From Huxley to Orwell
Years ago, I was arrested and provoked by a
literary comparison made by the estimable social and media critic, Neil
Postman. In the introduction to his seminal book, Amusing Ourselves to Death, Postman compared two dystopic and
well-known novels: Brave New World by
Aldous Huxley and 1984 by George
Orwell. Postman claimed that we were then (1985) living in a kind of Huxlian
world, a world in which the state need not legally enslave us or ban books or
“flush things down the memory hole.” The last phrase comes from Orwell, whose
nightmare scenario is that of totalitarianism: a boot stamping a human face
forever. Postman convincingly argues in his inimitable clear, clever, and sober
style that we are “amusing ourselves to death” through our infatuation with
television and other technologies. These devices have an “ecological effect,”
in changing our entire sensory environment—a point he develops in several
books, including Technopoly. The state need not impose its brutal will on
willing slaves—those who refuse to think critically or understand history.
These sheeple pose no threat. They are too diverted, too a-mused (which means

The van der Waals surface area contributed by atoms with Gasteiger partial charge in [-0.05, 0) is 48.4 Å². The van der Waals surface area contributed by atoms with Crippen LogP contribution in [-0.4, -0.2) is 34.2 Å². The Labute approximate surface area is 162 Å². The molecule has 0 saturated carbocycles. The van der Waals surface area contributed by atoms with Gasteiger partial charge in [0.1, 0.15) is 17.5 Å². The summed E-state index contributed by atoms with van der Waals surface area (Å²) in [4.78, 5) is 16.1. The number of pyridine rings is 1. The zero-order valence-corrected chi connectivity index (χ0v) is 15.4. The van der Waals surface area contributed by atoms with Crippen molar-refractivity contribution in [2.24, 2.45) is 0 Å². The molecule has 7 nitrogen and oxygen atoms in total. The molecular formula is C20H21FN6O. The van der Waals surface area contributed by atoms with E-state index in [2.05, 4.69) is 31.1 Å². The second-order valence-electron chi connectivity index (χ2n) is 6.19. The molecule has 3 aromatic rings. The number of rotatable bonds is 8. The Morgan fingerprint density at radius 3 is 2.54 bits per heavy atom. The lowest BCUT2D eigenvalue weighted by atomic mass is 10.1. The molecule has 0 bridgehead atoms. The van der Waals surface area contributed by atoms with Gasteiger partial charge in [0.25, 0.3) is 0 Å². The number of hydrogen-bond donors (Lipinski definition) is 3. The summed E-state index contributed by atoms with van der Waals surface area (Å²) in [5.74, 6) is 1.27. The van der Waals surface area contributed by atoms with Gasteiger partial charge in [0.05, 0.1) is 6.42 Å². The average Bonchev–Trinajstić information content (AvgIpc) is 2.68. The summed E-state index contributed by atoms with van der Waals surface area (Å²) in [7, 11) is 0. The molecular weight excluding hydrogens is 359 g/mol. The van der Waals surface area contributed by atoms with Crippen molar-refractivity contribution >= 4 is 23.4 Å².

For many years, I have agreed with Postman’s
theory. But now, twenty-five years after first reading the book (and I have
read it three times), I realize that our “brave new world” can easily become a
“1984.” In other words, the Huxlian world of stupefied (but well-entertained,
of course) drones provide the prelude to the total statism of Orwell’s
nightmare. An energized and ideologically-directed politician is never content
with the status quo. His political vision requires more: remaking the human in
the image of the state. The previous stupefaction dismantled critical thinking,
a knowledge of history, and a concern for truth (acedia). Now the sheeple can
be penned in, totally directed, and redefined as “political animals” in the
worst sense possible (and not Aristotle’s).
That, I suggest, is the state in which we find ourselves.
Oblivion of one kind paves the way for oblivion of another kind. Or:
stupefaction leads to statification—at least when the right man is in place. If
Barack Obama wins a second turn, this will be our fate.
May God have